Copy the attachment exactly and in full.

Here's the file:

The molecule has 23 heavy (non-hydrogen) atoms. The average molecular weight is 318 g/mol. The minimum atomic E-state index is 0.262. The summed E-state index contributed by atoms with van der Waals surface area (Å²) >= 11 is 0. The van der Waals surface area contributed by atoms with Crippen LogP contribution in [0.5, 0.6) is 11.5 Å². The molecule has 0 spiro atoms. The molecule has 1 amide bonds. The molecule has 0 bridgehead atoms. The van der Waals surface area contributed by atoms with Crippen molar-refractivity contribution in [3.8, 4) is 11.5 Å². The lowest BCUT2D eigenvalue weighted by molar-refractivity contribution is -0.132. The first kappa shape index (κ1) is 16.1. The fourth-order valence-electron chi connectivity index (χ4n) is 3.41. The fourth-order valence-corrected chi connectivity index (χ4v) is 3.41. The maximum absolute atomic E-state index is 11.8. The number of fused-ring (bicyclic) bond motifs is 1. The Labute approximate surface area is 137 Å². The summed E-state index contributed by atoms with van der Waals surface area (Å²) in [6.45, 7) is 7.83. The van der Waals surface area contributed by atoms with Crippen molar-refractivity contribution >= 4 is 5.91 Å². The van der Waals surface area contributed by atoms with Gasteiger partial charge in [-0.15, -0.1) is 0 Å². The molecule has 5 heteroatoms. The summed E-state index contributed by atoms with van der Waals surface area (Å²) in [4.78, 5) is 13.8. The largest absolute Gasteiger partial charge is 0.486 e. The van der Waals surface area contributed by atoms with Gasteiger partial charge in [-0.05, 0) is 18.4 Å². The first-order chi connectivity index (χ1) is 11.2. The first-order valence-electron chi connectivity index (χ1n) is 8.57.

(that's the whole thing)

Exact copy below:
The molecule has 23 heavy (non-hydrogen) atoms. The average molecular weight is 318 g/mol. The minimum atomic E-state index is 0.262. The summed E-state index contributed by atoms with van der Waals surface area (Å²) >= 11 is 0. The van der Waals surface area contributed by atoms with Crippen LogP contribution in [0.5, 0.6) is 11.5 Å². The molecule has 0 spiro atoms. The molecule has 1 amide bonds. The molecule has 0 bridgehead atoms. The van der Waals surface area contributed by atoms with Crippen molar-refractivity contribution in [3.8, 4) is 11.5 Å². The lowest BCUT2D eigenvalue weighted by molar-refractivity contribution is -0.132. The first kappa shape index (κ1) is 16.1. The fourth-order valence-electron chi connectivity index (χ4n) is 3.41. The fourth-order valence-corrected chi connectivity index (χ4v) is 3.41. The maximum absolute atomic E-state index is 11.8. The number of fused-ring (bicyclic) bond motifs is 1. The Labute approximate surface area is 137 Å². The summed E-state index contributed by atoms with van der Waals surface area (Å²) in [6.45, 7) is 7.83. The van der Waals surface area contributed by atoms with Crippen molar-refractivity contribution >= 4 is 5.91 Å². The van der Waals surface area contributed by atoms with Gasteiger partial charge in [-0.15, -0.1) is 0 Å². The molecule has 5 heteroatoms. The summed E-state index contributed by atoms with van der Waals surface area (Å²) in [4.78, 5) is 13.8. The largest absolute Gasteiger partial charge is 0.486 e. The van der Waals surface area contributed by atoms with Gasteiger partial charge in [-0.05, 0) is 18.4 Å². The first-order chi connectivity index (χ1) is 11.2. The first-order valence-electron chi connectivity index (χ1n) is 8.57.